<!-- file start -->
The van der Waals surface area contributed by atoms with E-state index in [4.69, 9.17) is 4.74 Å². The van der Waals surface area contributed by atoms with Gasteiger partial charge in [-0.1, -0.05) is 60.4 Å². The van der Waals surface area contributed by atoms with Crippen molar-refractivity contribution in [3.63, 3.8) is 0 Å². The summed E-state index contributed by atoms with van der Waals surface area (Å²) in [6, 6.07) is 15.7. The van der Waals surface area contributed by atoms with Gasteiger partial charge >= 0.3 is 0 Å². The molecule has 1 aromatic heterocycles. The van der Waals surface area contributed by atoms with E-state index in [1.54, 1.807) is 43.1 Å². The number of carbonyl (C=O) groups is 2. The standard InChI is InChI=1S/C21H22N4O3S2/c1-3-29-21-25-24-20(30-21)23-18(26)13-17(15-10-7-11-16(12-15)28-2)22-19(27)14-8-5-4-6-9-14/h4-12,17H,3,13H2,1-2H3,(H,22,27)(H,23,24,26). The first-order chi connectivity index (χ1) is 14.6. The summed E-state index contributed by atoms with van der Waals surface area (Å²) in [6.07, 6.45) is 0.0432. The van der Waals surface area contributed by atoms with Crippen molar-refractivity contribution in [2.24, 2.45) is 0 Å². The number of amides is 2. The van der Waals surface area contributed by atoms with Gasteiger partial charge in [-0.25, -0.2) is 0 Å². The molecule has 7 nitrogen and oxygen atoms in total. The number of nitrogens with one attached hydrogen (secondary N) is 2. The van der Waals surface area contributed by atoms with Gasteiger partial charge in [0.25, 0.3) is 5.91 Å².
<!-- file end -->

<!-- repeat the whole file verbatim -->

The van der Waals surface area contributed by atoms with E-state index in [4.69, 9.17) is 4.74 Å². The van der Waals surface area contributed by atoms with Gasteiger partial charge in [-0.1, -0.05) is 60.4 Å². The van der Waals surface area contributed by atoms with Crippen molar-refractivity contribution in [3.63, 3.8) is 0 Å². The summed E-state index contributed by atoms with van der Waals surface area (Å²) in [6, 6.07) is 15.7. The van der Waals surface area contributed by atoms with Gasteiger partial charge >= 0.3 is 0 Å². The molecule has 1 aromatic heterocycles. The van der Waals surface area contributed by atoms with E-state index in [1.54, 1.807) is 43.1 Å². The number of carbonyl (C=O) groups is 2. The standard InChI is InChI=1S/C21H22N4O3S2/c1-3-29-21-25-24-20(30-21)23-18(26)13-17(15-10-7-11-16(12-15)28-2)22-19(27)14-8-5-4-6-9-14/h4-12,17H,3,13H2,1-2H3,(H,22,27)(H,23,24,26). The first-order chi connectivity index (χ1) is 14.6. The summed E-state index contributed by atoms with van der Waals surface area (Å²) in [6.07, 6.45) is 0.0432. The van der Waals surface area contributed by atoms with Crippen molar-refractivity contribution in [2.24, 2.45) is 0 Å². The number of amides is 2. The van der Waals surface area contributed by atoms with Gasteiger partial charge in [-0.25, -0.2) is 0 Å². The molecule has 7 nitrogen and oxygen atoms in total. The number of nitrogens with one attached hydrogen (secondary N) is 2. The van der Waals surface area contributed by atoms with Gasteiger partial charge in [0.25, 0.3) is 5.91 Å².